The executive director of Amnesty International Ireland has written an open letter to Pope Francis describing how he was raped by a priest after the only other time a Pope visited Ireland.
Colm O’Gorman, executive director of Amnesty International Ireland, said the rapist was a priest who was ordained four months before the visit of Pope John Paul II in 1979.
O’Gorman was one of several people invited by The Irish Times to write an open letter to Pope Francis in advance of his visit next week.
O’Gorman recalls that he was 13 during Pope John Paul’s visit. He was an altar server who was heavily involved in the church and sang at Mass every Sunday.
He describes his overjoyed reaction when Pope John Paul told 300,000 young people in Galway that he loved the young people of Ireland.
O’Gorman wrote, “My heart nearly burst when I heard him say that. It was a time when people didn’t often tell us that we were loved, not in that way, and I believed him. I believed every word he said.
“It’s different now, though. Now when I hear that same voice say those same words I don’t feel that joy. Instead I feel terribly sad. Sad for that 13-year-old me, heartbroken and sick for him.
“You see, just over a year after that, I was raped for the first time by a priest. A priest who used my blind faith in the goodness of your institution to get into my home, take me away and repeatedly assault me.
“That priest had been ordained just four months before the visit, and your church knew then that he was a child abuser. He had sexually assaulted a group of boy scouts while a seminarian. The scouting association had barred him for life as a result, but your church made him a priest and then sent him off and let him abuse for years with impunity.”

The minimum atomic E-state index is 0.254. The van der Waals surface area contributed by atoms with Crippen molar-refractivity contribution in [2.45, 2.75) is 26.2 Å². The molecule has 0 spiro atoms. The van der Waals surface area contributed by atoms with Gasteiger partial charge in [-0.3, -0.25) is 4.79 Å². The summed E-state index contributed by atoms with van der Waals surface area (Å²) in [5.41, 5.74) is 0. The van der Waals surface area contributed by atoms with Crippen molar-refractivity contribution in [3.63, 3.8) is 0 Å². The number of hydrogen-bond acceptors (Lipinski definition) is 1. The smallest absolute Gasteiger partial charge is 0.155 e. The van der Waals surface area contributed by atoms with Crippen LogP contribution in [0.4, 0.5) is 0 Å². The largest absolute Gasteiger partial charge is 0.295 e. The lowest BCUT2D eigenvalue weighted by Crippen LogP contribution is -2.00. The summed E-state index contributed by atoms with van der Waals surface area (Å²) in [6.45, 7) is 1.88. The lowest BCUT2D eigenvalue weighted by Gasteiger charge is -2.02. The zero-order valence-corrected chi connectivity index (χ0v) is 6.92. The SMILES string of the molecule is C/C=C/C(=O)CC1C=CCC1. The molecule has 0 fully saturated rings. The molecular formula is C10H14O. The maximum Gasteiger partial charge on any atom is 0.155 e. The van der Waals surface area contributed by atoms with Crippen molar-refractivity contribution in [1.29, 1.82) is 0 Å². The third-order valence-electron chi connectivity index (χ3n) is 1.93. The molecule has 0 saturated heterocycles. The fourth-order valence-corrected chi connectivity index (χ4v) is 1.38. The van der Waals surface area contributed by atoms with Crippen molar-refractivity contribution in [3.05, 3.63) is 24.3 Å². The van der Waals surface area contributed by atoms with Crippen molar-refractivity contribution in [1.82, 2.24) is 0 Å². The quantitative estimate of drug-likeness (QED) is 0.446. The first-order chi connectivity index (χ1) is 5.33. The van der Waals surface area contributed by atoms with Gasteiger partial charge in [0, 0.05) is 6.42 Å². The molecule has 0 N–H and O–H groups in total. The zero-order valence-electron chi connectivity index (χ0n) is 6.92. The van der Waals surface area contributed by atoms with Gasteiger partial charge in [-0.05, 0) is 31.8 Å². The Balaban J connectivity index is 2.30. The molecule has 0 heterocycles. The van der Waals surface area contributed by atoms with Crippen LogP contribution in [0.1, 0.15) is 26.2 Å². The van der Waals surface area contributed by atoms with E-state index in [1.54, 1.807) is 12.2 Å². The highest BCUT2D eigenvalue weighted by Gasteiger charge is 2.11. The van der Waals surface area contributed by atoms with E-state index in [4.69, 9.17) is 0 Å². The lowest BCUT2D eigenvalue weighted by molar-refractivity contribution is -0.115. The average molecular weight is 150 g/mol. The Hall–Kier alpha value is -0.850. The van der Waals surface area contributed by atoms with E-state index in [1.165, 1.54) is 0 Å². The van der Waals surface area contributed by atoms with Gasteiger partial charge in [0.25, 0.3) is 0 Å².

O’Gorman goes on to describe how the impact of what the rapist priest did “nearly killed me.”
When the abuse finally ended three years later, he fled his home because he was so broken that he found it difficult to stay alive.
His letter adds, “If I hadn’t run, I don’t think I would have survived. I spent six months on the street, and was estranged from my family for nearly four years as a result of it all.”
His family played a big part helping him find the strength to come forward and report the abuse in 1995. His loving father, who died later the same year, taught him that truth, integrity, courage and standing for what he believe in mattered.
O’Gorman tells Pope Francis, “So, 23 years later, I still stand for truth. I think it’s time that you did the same…tell the truth. Admit the cover-up. Please.”
Separately, in an interview with the Star newspaper, O’Gorman called on Taoiseach Leo Varadkar to hold Pope Francis to account over decades of clerical abuse when he is in Ireland on August 25 and 26 for the World Meeting of Families.
The priest accused of raping and sexually molesting O’Gorman and 28 other boys, Sean Fortune, was never tried and committed suicide in 1999 before any charges were proved against him.